FBI probe of private email server dogs Clinton in final week

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U.S. Democratic presidential nominee Hillary Clinton speaks at a campaign rally at Kent State University in Kent, Ohio, U.S. October 31, 2016.  REUTERS/Brian Snyder  - RTX2R9B6

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JUDY WOODRUFF: For Donald Trump and Hillary Clinton, it’s the start of the last full week of presidential campaigning. And with just eight days to go until Election Day, the contest has been injected with new uncertainty.

John Yang begins our coverage.

JOHN YANG: With Election Day just around the corner, the hot topic on the campaign today was something that’s dogged the Democratic nominee for nearly two years, her use of a private e-mail server as secretary of state.

HILLARY CLINTON (D), Presidential Nominee: Now they apparently they want to look at e-mails of one of my staffers, and, by all means, they should look at them. And I am sure they will reach the same conclusion they did when they looked at my e-mails for the last year: There is no case here!

(CHEERING AND APPLAUSE)

DONALD TRUMP (R), Presidential Nominee: Hillary is not the victim. The American people are the victim of this corrupt system in every way. And this is your one chance right now, November 8, to change it.

JOHN YANG: The FBI is scouring hundreds of thousands of newly discovered e-mails to see if any of them are relevant to its investigation of how she handled classified information.

The e-mails were discovered on the computer of Anthony Weiner, the disgraced former congressman from New York who’s under investigation for allegedly sending sexual messages to a 15-year-old girl. He’s the estranged husband of Huma Abedin, one of Clinton’s closest aides, who was conspicuously absent today from Clinton’s campaign plane.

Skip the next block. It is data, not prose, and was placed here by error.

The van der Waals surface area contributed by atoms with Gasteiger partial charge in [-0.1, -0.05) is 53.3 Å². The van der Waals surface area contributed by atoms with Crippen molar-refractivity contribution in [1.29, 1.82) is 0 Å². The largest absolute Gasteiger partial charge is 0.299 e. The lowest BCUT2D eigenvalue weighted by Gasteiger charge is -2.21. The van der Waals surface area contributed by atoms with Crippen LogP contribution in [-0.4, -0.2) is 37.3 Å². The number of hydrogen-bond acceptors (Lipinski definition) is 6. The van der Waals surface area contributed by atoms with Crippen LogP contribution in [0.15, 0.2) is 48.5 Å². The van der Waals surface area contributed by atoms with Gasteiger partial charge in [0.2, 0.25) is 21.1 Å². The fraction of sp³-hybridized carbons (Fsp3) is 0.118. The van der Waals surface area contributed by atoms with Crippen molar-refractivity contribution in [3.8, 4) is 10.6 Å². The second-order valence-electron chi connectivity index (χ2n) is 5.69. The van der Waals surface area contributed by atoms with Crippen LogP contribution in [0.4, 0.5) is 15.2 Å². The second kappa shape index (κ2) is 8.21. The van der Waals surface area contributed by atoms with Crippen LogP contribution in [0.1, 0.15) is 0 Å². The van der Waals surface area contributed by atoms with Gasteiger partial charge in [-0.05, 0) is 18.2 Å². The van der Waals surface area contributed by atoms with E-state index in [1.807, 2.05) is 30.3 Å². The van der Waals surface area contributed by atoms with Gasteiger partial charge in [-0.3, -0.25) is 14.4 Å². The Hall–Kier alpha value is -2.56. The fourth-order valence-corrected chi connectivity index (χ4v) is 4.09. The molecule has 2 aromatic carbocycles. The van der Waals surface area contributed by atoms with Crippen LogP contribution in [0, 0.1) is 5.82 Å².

Meanwhile, criticism continues to build over FBI Director James Comey’s decision to tell Congress of the new e-mails before they were evaluated.

Former Attorney General Eric Holder wrote in today’s Washington Post that: “While Comey is a man of integrity and honor, he committed a serious error with potentially severe implications.”

JOSH EARNEST, White House Press Secretary: Director Comey is a man of integrity. He’s a man of principle.

JOHN YANG: The issue also dominated the day’s White House news briefing.

JOSH EARNEST: The president doesn’t believe that Director Comey is intentionally trying to influence the outcome of an election. I’m just not going to be in a position to, frankly, either defend or criticize decisions that he’s made with regard to what to communicate in public.

JOHN YANG: Meanwhile, CNN said it had cut ties with Donna Brazile, interim chair of the Democratic National Committee. That followed today’s WikiLeaks release of another batch of hacked Clinton campaign e-mails. One of them was from Brazile, then a CNN analyst, the day before the network hosted a debate between Clinton and Bernie Sanders in Flint, Michigan.

She told campaign officials the details of one of the questions Clinton was asked at the event about the city’s tainted water crisis. It’s the second time hacked e-mails showed Brazile tipping the Clinton camp to debate questions. CNN said it is completely uncomfortable with her interactions with the campaign while a network analyst.

Today, the candidates were in key battleground states. Clinton was in Ohio, where polls show a tight race. Trump was next door in Michigan, trying to gain ground in a state that hasn’t voted for a Republican presidential candidate since 1988, and where current polls show him behind.

For the “PBS NewsHour,” I’m John Yang.

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